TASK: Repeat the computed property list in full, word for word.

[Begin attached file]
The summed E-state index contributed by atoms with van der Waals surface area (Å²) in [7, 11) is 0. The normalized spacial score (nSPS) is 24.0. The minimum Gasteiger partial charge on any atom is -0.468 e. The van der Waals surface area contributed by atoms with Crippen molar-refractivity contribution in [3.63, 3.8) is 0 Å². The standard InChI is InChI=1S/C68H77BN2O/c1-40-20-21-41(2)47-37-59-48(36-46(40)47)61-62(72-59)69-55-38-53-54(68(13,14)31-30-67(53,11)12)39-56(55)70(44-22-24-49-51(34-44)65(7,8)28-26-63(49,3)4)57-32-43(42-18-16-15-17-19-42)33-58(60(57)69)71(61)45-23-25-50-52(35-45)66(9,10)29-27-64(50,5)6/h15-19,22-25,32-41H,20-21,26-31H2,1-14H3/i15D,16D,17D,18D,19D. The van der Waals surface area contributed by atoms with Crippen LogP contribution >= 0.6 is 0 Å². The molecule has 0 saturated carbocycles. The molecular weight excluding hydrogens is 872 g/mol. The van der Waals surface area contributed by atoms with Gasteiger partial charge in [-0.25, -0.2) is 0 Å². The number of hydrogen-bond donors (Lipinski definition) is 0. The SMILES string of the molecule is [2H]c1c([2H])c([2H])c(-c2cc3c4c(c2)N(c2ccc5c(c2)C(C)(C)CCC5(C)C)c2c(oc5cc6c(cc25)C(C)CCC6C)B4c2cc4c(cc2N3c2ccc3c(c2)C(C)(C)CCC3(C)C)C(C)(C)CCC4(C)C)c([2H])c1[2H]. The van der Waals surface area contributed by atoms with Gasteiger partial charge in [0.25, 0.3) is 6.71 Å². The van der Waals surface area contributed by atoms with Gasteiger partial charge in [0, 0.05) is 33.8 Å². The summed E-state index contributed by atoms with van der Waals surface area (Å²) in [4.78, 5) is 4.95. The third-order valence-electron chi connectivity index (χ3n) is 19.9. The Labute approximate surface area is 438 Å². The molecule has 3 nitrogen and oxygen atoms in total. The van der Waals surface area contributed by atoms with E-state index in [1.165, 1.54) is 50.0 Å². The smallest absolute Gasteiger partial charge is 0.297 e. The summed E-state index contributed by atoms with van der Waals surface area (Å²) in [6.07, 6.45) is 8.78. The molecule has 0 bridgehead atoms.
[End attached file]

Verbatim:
The summed E-state index contributed by atoms with van der Waals surface area (Å²) in [7, 11) is 0. The normalized spacial score (nSPS) is 24.0. The minimum Gasteiger partial charge on any atom is -0.468 e. The van der Waals surface area contributed by atoms with Crippen molar-refractivity contribution in [3.63, 3.8) is 0 Å². The standard InChI is InChI=1S/C68H77BN2O/c1-40-20-21-41(2)47-37-59-48(36-46(40)47)61-62(72-59)69-55-38-53-54(68(13,14)31-30-67(53,11)12)39-56(55)70(44-22-24-49-51(34-44)65(7,8)28-26-63(49,3)4)57-32-43(42-18-16-15-17-19-42)33-58(60(57)69)71(61)45-23-25-50-52(35-45)66(9,10)29-27-64(50,5)6/h15-19,22-25,32-41H,20-21,26-31H2,1-14H3/i15D,16D,17D,18D,19D. The van der Waals surface area contributed by atoms with Crippen LogP contribution >= 0.6 is 0 Å². The molecule has 0 saturated carbocycles. The molecular weight excluding hydrogens is 872 g/mol. The van der Waals surface area contributed by atoms with Gasteiger partial charge in [-0.25, -0.2) is 0 Å². The number of hydrogen-bond donors (Lipinski definition) is 0. The SMILES string of the molecule is [2H]c1c([2H])c([2H])c(-c2cc3c4c(c2)N(c2ccc5c(c2)C(C)(C)CCC5(C)C)c2c(oc5cc6c(cc25)C(C)CCC6C)B4c2cc4c(cc2N3c2ccc3c(c2)C(C)(C)CCC3(C)C)C(C)(C)CCC4(C)C)c([2H])c1[2H]. The van der Waals surface area contributed by atoms with Gasteiger partial charge in [0.25, 0.3) is 6.71 Å². The van der Waals surface area contributed by atoms with Gasteiger partial charge in [0, 0.05) is 33.8 Å². The summed E-state index contributed by atoms with van der Waals surface area (Å²) in [4.78, 5) is 4.95. The third-order valence-electron chi connectivity index (χ3n) is 19.9. The Labute approximate surface area is 438 Å². The molecule has 3 nitrogen and oxygen atoms in total. The van der Waals surface area contributed by atoms with E-state index in [1.165, 1.54) is 50.0 Å². The smallest absolute Gasteiger partial charge is 0.297 e. The summed E-state index contributed by atoms with van der Waals surface area (Å²) in [6.07, 6.45) is 8.78. The molecule has 0 bridgehead atoms.